HIV is commonly passed down from mother to child, so the reduction of this occurrence should decrease the numbers of children who contract HIV. Several protocols for avoidance of vertical transmission of the disease are proposed. Clearly, sometimes certain treatments will not be available so there are basic guidelines that should be implemented in most cases.Avoidance
The most obvious way to avoid HIV being passed from mother to child is for the HIV positive mother to avoid becoming pregnant. If this is not possible, it might be feasible for the mother to either terminate the pregnancy, avoid vaginal delivery or to avoid breast feeding the child. Antiretroviral drugs might be available to stop intrauterine transmission occurring.Restricted Resources
In case of restricted resource availability, it is advisable to administer 200 mg to the mother during labour, and a 2 mg per kg dose to the baby within 72 hours of birth. Vaginal delivery and breast feeding can then be continued. This should reduce the risk of transmission to about 14%. HIV ELISA tests should be performed at birth and after 18 months.
In case of limited resources, 300 mg BD should be given to the mother from thirty-two weeks of gestation. Additionally, administer 200 mg to the mother during labour, as well as giving her 300 mg BD of AZT and 150 mg BD of Lamivudine for a period of one week post-natal. 2 mg per kg of AZT should also be given to the baby for four weeks after birth. A 2 mg per kg dose should be given to the baby within 72 hours of birth. In this case, breast feeding should be avoided. The transmission rate should thus be reduced to less than 5%. HIV ELISA tests should be performed at birth and after 18 months.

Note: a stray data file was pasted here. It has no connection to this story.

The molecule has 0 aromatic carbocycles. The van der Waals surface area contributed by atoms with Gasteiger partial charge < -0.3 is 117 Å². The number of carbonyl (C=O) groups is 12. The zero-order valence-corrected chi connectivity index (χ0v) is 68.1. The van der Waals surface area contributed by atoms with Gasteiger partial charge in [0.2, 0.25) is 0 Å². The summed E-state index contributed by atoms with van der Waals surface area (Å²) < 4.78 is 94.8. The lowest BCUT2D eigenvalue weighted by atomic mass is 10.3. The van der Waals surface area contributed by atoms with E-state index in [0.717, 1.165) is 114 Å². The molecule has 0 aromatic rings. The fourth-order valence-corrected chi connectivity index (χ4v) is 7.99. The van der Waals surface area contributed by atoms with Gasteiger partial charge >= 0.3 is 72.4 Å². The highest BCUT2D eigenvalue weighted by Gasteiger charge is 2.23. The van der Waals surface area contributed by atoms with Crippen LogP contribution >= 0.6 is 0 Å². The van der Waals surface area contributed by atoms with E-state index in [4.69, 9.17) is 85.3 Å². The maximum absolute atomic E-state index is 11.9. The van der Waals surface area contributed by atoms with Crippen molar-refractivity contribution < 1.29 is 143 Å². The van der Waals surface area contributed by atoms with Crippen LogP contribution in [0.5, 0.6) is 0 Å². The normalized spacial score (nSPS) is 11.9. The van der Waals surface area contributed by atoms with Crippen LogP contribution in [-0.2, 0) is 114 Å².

If resources are plentiful, the plan for prevention of transmission should be as follows. Firstly, the mothers viral load and CD4 cell count should be monitored. If the mothers viral load is more than 1000 copies/ml and the CD4 count registers below 350 cells/cumm, then triple drug ART should be adminstered. The ideal schedule should be two NTR1 + one P1. Vaginal delivery should be avoided in mothers with these registered levels of CD4 and viral load.
If the CD4 count is above 350 cells/cumm, then 300 mg bd of AZT should be admistered from 32 weeks gestation. In this case, vaginal delivery is possible.
In addition to this, it is advisable to administer 200 mg to the mother during labour. This should be followed by a 300 mg bd dose of AZT and a 150 mg BD dose of Lamivudine, both of which should be administered for one week after birth. Breast feeding should be avoided. With these available resources, risk of transmission should fall below 2%. HIV DNA PCR tests should be carried out 6 weeks after birth.
Children with HIV should also receive all vaccines, such as BCG, OPV and the Measles vaccine. Measles and MMR vaccines should not be given to those whose CD4 level is higher than 25%.